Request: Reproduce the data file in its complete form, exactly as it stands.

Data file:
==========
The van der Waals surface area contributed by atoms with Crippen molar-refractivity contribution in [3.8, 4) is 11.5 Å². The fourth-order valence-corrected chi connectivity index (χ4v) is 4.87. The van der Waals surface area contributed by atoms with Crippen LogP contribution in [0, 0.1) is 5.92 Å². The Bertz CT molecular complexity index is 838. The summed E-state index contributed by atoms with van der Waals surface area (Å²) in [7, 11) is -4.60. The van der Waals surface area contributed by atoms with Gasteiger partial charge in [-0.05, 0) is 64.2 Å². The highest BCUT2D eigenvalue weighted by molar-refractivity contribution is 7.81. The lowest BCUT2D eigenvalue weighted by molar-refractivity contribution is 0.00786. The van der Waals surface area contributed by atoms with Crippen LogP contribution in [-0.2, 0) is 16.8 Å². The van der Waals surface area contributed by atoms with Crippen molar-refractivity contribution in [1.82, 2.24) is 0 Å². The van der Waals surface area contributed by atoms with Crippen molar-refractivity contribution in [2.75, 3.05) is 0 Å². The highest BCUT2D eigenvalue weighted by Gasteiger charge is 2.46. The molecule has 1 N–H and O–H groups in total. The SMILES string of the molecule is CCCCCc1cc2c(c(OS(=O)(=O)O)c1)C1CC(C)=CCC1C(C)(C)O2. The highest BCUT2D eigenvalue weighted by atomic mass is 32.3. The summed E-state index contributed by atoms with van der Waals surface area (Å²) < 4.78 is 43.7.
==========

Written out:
The van der Waals surface area contributed by atoms with Crippen molar-refractivity contribution in [3.8, 4) is 11.5 Å². The fourth-order valence-corrected chi connectivity index (χ4v) is 4.87. The van der Waals surface area contributed by atoms with Crippen LogP contribution in [0, 0.1) is 5.92 Å². The Bertz CT molecular complexity index is 838. The summed E-state index contributed by atoms with van der Waals surface area (Å²) in [7, 11) is -4.60. The van der Waals surface area contributed by atoms with Gasteiger partial charge in [-0.05, 0) is 64.2 Å². The highest BCUT2D eigenvalue weighted by molar-refractivity contribution is 7.81. The lowest BCUT2D eigenvalue weighted by molar-refractivity contribution is 0.00786. The van der Waals surface area contributed by atoms with Crippen LogP contribution in [-0.2, 0) is 16.8 Å². The van der Waals surface area contributed by atoms with Crippen molar-refractivity contribution in [1.82, 2.24) is 0 Å². The van der Waals surface area contributed by atoms with Crippen molar-refractivity contribution in [2.75, 3.05) is 0 Å². The highest BCUT2D eigenvalue weighted by Gasteiger charge is 2.46. The molecule has 1 N–H and O–H groups in total. The SMILES string of the molecule is CCCCCc1cc2c(c(OS(=O)(=O)O)c1)C1CC(C)=CCC1C(C)(C)O2. The highest BCUT2D eigenvalue weighted by atomic mass is 32.3. The summed E-state index contributed by atoms with van der Waals surface area (Å²) < 4.78 is 43.7.